5U9M : Copper-Zinc Superoxide Dismutase is Activated through a Sulfenic Acid Intermediate at a Copper-ion Entry Site



Experimental Technique/Method:X-RAY DIFFRACTION
Release Date:2017-05-31
Deposition Date:2016-12-16
Revision Date:2017-06-07#2017-08-02
Molecular Weight:85926.41
Macromolecule Type:Protein
Residue Count:802
Atom Site Count:5737

Metallochaperones are a diverse family of trafficking molecules that provide metal ions to protein targets for use as cofactors. The copper chaperone for superoxide dismutase (Ccs1) activates immature copper-zinc superoxide dismutase (Sod1) by delivering copper and facilitating the oxidation of the Sod1 intramolecular disulfide bond. Here, we present structural, spectroscopic, and cell-based data supporting a novel copper-induced mechanism for Sod1 activation. Ccs1 binding exposes an electropositive cavity and proposed "entry site" for copper ion delivery on immature Sod1. Copper-mediated sulfenylation leads to a sulfenic acid intermediate that eventually resolves to form the Sod1 disulfide bond with concomitant release of copper into the Sod1 active site. Sod1 is the predominant disulfide bond-requiring enzyme in the cytoplasm, and this copper-induced mechanism of disulfide bond formation obviates the need for a thiol/disulfide oxidoreductase in that compartment.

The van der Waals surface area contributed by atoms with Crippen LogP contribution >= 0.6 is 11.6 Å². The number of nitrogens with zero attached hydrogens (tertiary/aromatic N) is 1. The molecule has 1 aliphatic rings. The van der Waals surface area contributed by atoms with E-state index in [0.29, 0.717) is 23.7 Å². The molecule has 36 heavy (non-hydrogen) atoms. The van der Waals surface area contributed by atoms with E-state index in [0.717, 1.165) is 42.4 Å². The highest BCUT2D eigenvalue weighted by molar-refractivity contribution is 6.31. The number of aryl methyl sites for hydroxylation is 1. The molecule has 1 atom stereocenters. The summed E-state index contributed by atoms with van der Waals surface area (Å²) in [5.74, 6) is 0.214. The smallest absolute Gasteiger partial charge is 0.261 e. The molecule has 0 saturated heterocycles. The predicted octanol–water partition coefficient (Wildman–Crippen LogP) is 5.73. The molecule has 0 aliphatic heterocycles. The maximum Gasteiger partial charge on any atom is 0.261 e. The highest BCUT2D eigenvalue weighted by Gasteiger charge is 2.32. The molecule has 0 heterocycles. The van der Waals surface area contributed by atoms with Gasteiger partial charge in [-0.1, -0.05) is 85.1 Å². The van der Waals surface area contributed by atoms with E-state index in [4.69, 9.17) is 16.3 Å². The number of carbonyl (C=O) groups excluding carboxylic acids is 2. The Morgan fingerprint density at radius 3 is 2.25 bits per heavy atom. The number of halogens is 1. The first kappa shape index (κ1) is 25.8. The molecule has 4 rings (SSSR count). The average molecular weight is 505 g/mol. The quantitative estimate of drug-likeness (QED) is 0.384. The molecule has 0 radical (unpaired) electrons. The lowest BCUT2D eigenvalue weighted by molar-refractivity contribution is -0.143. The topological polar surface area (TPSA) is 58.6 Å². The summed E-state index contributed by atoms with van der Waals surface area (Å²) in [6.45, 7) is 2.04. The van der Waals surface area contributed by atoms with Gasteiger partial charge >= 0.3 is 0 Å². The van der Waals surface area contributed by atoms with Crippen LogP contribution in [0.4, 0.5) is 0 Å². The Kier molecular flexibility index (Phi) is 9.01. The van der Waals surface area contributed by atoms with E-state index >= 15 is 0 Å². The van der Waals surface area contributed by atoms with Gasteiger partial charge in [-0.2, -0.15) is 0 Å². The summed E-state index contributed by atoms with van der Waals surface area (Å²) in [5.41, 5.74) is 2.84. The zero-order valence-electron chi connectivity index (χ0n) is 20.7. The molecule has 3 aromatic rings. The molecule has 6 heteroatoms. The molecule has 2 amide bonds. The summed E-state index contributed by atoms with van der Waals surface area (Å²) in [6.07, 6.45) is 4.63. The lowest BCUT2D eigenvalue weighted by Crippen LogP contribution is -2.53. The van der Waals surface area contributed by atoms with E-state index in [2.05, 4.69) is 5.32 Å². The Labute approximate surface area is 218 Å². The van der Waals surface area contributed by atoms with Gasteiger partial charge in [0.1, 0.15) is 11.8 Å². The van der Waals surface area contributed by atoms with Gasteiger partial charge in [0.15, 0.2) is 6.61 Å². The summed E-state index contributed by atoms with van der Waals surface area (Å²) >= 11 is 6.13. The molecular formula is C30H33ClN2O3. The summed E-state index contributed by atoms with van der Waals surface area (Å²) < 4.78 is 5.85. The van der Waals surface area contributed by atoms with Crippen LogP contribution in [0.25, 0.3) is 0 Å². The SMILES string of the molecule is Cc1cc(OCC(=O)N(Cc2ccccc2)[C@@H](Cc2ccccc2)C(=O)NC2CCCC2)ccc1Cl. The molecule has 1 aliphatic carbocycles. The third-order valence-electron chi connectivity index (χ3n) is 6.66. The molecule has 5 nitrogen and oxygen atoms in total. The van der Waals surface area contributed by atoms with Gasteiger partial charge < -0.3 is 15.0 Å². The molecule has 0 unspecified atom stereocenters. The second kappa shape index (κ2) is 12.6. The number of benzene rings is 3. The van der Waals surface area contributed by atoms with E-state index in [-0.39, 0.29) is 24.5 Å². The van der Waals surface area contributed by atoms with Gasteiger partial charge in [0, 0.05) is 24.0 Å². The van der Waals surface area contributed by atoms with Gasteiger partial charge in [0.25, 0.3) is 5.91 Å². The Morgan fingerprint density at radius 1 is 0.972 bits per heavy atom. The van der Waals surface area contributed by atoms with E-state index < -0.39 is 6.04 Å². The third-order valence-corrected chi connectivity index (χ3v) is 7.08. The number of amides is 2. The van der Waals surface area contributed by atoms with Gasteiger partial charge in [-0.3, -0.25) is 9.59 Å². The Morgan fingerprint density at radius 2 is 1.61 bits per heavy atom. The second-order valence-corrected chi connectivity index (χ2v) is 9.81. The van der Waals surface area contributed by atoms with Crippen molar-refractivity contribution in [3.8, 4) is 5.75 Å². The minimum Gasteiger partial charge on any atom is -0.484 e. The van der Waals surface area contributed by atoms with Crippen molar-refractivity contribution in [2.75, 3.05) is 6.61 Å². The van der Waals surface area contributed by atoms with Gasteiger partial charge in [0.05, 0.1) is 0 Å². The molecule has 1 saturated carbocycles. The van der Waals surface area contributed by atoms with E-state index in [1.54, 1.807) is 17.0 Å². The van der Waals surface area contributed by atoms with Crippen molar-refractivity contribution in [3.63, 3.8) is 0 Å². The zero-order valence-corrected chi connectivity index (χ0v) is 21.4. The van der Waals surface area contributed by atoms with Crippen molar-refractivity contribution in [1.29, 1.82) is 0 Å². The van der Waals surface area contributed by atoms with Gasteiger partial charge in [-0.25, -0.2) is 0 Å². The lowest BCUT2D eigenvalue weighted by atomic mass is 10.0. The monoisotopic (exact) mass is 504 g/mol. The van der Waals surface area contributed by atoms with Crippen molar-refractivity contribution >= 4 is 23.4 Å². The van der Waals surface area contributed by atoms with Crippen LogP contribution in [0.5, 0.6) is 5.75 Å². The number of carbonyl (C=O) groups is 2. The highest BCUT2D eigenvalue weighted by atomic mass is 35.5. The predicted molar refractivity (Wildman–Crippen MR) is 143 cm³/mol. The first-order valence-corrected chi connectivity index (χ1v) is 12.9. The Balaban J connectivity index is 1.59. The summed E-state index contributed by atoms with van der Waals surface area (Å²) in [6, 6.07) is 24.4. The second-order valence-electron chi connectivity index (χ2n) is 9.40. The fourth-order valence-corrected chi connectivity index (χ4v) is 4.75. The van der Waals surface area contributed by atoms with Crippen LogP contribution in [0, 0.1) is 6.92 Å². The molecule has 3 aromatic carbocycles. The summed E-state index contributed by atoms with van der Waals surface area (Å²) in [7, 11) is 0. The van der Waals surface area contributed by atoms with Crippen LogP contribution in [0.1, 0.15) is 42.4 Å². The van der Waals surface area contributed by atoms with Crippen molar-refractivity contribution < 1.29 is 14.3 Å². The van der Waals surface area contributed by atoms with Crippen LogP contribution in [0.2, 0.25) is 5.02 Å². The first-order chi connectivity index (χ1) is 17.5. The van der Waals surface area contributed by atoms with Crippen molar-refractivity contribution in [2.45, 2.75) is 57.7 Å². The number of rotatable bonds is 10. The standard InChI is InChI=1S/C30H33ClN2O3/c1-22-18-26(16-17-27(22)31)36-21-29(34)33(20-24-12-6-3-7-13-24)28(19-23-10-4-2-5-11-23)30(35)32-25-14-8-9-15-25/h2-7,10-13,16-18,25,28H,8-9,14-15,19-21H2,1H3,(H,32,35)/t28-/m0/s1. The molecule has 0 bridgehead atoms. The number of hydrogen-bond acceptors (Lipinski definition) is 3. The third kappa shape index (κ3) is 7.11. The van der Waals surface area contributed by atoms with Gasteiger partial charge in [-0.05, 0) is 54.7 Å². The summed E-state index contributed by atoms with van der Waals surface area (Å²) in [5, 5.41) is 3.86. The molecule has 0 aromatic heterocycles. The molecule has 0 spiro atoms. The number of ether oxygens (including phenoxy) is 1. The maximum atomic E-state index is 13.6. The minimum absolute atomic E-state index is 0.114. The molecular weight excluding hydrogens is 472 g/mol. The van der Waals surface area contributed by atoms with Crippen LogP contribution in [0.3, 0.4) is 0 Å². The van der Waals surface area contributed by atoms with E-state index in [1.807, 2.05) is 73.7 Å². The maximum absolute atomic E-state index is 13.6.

Date made available2017

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